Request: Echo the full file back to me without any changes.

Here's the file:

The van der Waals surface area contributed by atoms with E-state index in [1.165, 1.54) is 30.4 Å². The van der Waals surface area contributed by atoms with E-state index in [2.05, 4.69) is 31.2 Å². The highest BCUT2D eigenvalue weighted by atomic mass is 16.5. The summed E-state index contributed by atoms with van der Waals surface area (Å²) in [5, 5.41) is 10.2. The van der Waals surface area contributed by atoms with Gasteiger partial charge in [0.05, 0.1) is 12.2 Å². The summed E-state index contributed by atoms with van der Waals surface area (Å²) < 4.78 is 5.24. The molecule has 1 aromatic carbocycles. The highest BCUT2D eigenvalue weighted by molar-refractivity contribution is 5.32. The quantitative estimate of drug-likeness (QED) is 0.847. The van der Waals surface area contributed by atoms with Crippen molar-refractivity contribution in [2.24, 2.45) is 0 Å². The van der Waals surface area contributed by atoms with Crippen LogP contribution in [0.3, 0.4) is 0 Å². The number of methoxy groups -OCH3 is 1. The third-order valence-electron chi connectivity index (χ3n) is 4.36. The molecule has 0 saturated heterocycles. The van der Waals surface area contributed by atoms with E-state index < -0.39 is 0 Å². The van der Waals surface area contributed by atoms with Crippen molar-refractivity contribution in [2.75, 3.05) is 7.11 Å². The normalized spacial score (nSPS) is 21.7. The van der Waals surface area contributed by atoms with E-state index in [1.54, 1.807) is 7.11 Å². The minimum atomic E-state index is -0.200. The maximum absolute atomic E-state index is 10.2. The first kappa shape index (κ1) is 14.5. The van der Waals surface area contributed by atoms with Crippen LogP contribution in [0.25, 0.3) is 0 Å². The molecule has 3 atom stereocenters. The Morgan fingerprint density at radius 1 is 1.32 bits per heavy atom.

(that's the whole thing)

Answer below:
The van der Waals surface area contributed by atoms with E-state index in [1.165, 1.54) is 30.4 Å². The van der Waals surface area contributed by atoms with E-state index in [2.05, 4.69) is 31.2 Å². The highest BCUT2D eigenvalue weighted by atomic mass is 16.5. The summed E-state index contributed by atoms with van der Waals surface area (Å²) in [5, 5.41) is 10.2. The van der Waals surface area contributed by atoms with Gasteiger partial charge in [0.05, 0.1) is 12.2 Å². The summed E-state index contributed by atoms with van der Waals surface area (Å²) < 4.78 is 5.24. The molecule has 1 aromatic carbocycles. The highest BCUT2D eigenvalue weighted by molar-refractivity contribution is 5.32. The quantitative estimate of drug-likeness (QED) is 0.847. The van der Waals surface area contributed by atoms with Crippen molar-refractivity contribution in [2.24, 2.45) is 0 Å². The van der Waals surface area contributed by atoms with Crippen LogP contribution in [0.3, 0.4) is 0 Å². The number of methoxy groups -OCH3 is 1. The third-order valence-electron chi connectivity index (χ3n) is 4.36. The molecule has 0 saturated heterocycles. The van der Waals surface area contributed by atoms with E-state index < -0.39 is 0 Å². The van der Waals surface area contributed by atoms with Crippen molar-refractivity contribution in [2.75, 3.05) is 7.11 Å². The normalized spacial score (nSPS) is 21.7. The van der Waals surface area contributed by atoms with E-state index in [1.54, 1.807) is 7.11 Å². The minimum atomic E-state index is -0.200. The maximum absolute atomic E-state index is 10.2. The first kappa shape index (κ1) is 14.5. The van der Waals surface area contributed by atoms with Crippen LogP contribution in [0.25, 0.3) is 0 Å². The molecule has 3 atom stereocenters. The Morgan fingerprint density at radius 1 is 1.32 bits per heavy atom.